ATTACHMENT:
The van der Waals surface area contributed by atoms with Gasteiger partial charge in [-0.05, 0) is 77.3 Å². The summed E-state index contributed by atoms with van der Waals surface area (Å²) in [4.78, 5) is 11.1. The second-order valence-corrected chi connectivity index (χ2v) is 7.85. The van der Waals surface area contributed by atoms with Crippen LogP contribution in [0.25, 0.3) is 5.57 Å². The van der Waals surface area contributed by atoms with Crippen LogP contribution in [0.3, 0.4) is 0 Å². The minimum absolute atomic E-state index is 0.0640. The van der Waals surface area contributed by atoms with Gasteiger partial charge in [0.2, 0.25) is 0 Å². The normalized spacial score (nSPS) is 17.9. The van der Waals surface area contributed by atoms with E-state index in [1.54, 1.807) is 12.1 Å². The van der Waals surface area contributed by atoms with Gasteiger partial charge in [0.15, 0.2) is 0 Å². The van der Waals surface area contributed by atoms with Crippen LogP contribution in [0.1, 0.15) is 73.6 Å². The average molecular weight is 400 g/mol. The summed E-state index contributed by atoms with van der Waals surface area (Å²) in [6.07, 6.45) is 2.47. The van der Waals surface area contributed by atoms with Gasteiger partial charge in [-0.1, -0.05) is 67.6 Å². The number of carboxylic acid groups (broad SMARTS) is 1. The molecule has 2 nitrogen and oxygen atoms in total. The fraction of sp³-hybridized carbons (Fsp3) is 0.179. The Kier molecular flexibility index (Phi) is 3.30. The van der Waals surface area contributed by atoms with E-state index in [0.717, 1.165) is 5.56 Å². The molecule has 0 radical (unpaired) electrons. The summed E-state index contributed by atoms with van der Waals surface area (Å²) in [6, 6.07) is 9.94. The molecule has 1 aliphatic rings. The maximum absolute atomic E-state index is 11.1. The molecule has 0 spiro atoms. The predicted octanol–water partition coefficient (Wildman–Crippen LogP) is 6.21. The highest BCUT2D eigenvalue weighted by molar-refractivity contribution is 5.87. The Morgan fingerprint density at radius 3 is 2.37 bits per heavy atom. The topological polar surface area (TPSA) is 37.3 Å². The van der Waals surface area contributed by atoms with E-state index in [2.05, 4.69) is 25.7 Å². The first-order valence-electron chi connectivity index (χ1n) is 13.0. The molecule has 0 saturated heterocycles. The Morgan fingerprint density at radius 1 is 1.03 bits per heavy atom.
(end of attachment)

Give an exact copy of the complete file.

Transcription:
The van der Waals surface area contributed by atoms with Gasteiger partial charge in [-0.05, 0) is 77.3 Å². The summed E-state index contributed by atoms with van der Waals surface area (Å²) in [4.78, 5) is 11.1. The second-order valence-corrected chi connectivity index (χ2v) is 7.85. The van der Waals surface area contributed by atoms with Crippen LogP contribution in [0.25, 0.3) is 5.57 Å². The van der Waals surface area contributed by atoms with Crippen LogP contribution in [0.3, 0.4) is 0 Å². The minimum absolute atomic E-state index is 0.0640. The van der Waals surface area contributed by atoms with Gasteiger partial charge in [0.2, 0.25) is 0 Å². The normalized spacial score (nSPS) is 17.9. The van der Waals surface area contributed by atoms with E-state index in [1.54, 1.807) is 12.1 Å². The van der Waals surface area contributed by atoms with Gasteiger partial charge in [0.15, 0.2) is 0 Å². The van der Waals surface area contributed by atoms with Crippen LogP contribution in [0.1, 0.15) is 73.6 Å². The average molecular weight is 400 g/mol. The summed E-state index contributed by atoms with van der Waals surface area (Å²) in [6.07, 6.45) is 2.47. The van der Waals surface area contributed by atoms with Gasteiger partial charge in [-0.1, -0.05) is 67.6 Å². The number of carboxylic acid groups (broad SMARTS) is 1. The molecule has 2 nitrogen and oxygen atoms in total. The fraction of sp³-hybridized carbons (Fsp3) is 0.179. The Kier molecular flexibility index (Phi) is 3.30. The van der Waals surface area contributed by atoms with E-state index in [0.717, 1.165) is 5.56 Å². The molecule has 0 radical (unpaired) electrons. The summed E-state index contributed by atoms with van der Waals surface area (Å²) in [6, 6.07) is 9.94. The molecule has 1 aliphatic rings. The maximum absolute atomic E-state index is 11.1. The molecule has 0 spiro atoms. The predicted octanol–water partition coefficient (Wildman–Crippen LogP) is 6.21. The highest BCUT2D eigenvalue weighted by molar-refractivity contribution is 5.87. The Morgan fingerprint density at radius 3 is 2.37 bits per heavy atom. The topological polar surface area (TPSA) is 37.3 Å². The van der Waals surface area contributed by atoms with E-state index in [2.05, 4.69) is 25.7 Å². The first-order valence-electron chi connectivity index (χ1n) is 13.0. The molecule has 0 saturated heterocycles. The Morgan fingerprint density at radius 1 is 1.03 bits per heavy atom.